For many manufacturers, scheduled preventative maintenance is critical for reducing costly, unplanned cleanings and repairs as well as decreasing downtime on the production line. Traditionally, preventative maintenance for industrial coding systems is scheduled based on a calendar date, which generally works fine for many production environments. However, if you don’t implement time-based preventative maintenance correctly, you could end up under- or over-maintaining your equipment. This is why some facilities are turning to usage-based preventative maintenance instead.
As the name suggests, usage-based preventative maintenance is scheduled based on your industrial coding equipment usage. Usually, the OEM uses meter readings from your device to determine when it needs to be serviced, rather than estimating how many months you can go between maintenance calls. Usage-based preventative maintenance is meant to ensure your coding equipment is always running at peak efficiency even in unusual production environments or on high-volume lines.
Usage-based preventative maintenance is beneficial for many industrial environments, but there are some disadvantages as well. Let’s take a look at some of the pros and cons.
The biggest potential benefit of usage-based preventative maintenance is that your equipment is serviced only when it needs it, so there is no need to pause production for unnecessary maintenance just because a certain amount of time has passed. The opposite is true as well—for extremely high usage facilities, industrial coding equipment may need to be maintained more frequently than a time-based maintenance plan allows for. Ultimately, performing necessary maintenance on a usage-based schedule could extend the life of your equipment and ensure optimum performance and uptime.
The downside of usage-based preventative maintenance is that it can be needed unexpectedly. When your service calls are scheduled well in advance, you can better prepare for the downtime on your production line. With usage-based preventative maintenance, you may only have a few days’ notice that a tech needs to service your industrial coding equipment. Some OEMs will set a meter threshold to give some warning that maintenance will be required soon, but these service intervals are still harder to predict than with a calendar-based schedule.
Usage-based maintenance schedules offer some benefits to low-volume facilities that want to avoid over-servicing their equipment. However, a usage-based model seems to be most popular with extremely high throughput production lines, especially in extreme environments. Some examples include:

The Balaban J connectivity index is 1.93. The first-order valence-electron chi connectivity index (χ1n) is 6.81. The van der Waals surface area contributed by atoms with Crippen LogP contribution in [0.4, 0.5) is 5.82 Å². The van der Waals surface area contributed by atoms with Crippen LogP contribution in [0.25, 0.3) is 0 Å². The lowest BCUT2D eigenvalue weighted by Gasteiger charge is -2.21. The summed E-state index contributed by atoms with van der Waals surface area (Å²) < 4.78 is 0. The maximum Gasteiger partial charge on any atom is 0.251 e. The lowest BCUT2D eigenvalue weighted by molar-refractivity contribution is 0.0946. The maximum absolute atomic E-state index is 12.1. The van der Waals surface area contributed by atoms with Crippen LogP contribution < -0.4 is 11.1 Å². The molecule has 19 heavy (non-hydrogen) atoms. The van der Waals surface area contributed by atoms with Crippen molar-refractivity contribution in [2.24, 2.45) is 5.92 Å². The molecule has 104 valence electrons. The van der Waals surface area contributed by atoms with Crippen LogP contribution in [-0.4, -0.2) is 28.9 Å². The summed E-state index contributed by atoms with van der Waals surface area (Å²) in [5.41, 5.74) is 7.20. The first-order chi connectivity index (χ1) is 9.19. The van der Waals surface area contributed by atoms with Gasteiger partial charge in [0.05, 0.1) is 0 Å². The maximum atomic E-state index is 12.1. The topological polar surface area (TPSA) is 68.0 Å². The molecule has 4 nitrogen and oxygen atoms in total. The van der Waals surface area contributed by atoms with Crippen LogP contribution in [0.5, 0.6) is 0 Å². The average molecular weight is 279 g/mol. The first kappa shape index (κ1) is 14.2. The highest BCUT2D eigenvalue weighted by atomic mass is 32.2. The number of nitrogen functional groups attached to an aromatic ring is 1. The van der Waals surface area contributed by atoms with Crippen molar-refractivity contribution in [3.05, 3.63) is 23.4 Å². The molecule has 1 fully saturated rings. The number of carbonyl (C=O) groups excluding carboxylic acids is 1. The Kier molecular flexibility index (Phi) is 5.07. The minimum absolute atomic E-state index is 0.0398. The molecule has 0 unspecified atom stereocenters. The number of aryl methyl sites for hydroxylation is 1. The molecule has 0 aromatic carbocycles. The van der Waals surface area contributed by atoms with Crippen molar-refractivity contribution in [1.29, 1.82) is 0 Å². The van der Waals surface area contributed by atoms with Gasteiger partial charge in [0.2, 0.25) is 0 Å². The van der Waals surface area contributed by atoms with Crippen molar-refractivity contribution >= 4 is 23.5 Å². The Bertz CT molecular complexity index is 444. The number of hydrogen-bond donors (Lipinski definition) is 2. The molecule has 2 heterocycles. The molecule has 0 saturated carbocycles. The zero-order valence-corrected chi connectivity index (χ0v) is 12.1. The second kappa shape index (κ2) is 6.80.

Industrial coding equipment manufacturers keep looking for new ways to extend service intervals and prevent over-maintenance and unnecessary downtime for high-usage facilities. For example, some high-usage facilities have shifted to laser coders so they can keep maintenance downtime to a minimum.
In addition, laser coders tend to be much more expensive than other coding systems. Typically only larger companies can afford the upfront investment and are looking for long-term savings through the removal of consumables. So, while you might eliminate some maintenance costs by switching to laser, you’ll need a large up-front investment, plus you could end up requiring more expensive and significant repairs, such as regassing laser tubes, down the road. However, if you have the budget, and your substrate marks well when exposed to laser energy, laser coders are a viable strategy for moving to a usage-based preventative maintenance schedule with less frequent services and downtime.
If you are a high-usage facility that frequently needs coding equipment maintenance before your time-based service schedule, you might want to consider switching to a usage-based system. Likewise, if you think your equipment could go much longer between maintenance calls than your current time-based schedule and you want to eliminate unnecessary downtime, usage-based preventative maintenance could be the right option for you.
However, if the somewhat unpredictable scheduling of usage-based preventative maintenance is going to cause too many logistical issues in your production, you should proceed with caution. You may find that simply altering your maintenance schedule to occur more or less frequently—depending on your production volume and requirements—is a viable solution to your over- or under-maintenance issues.
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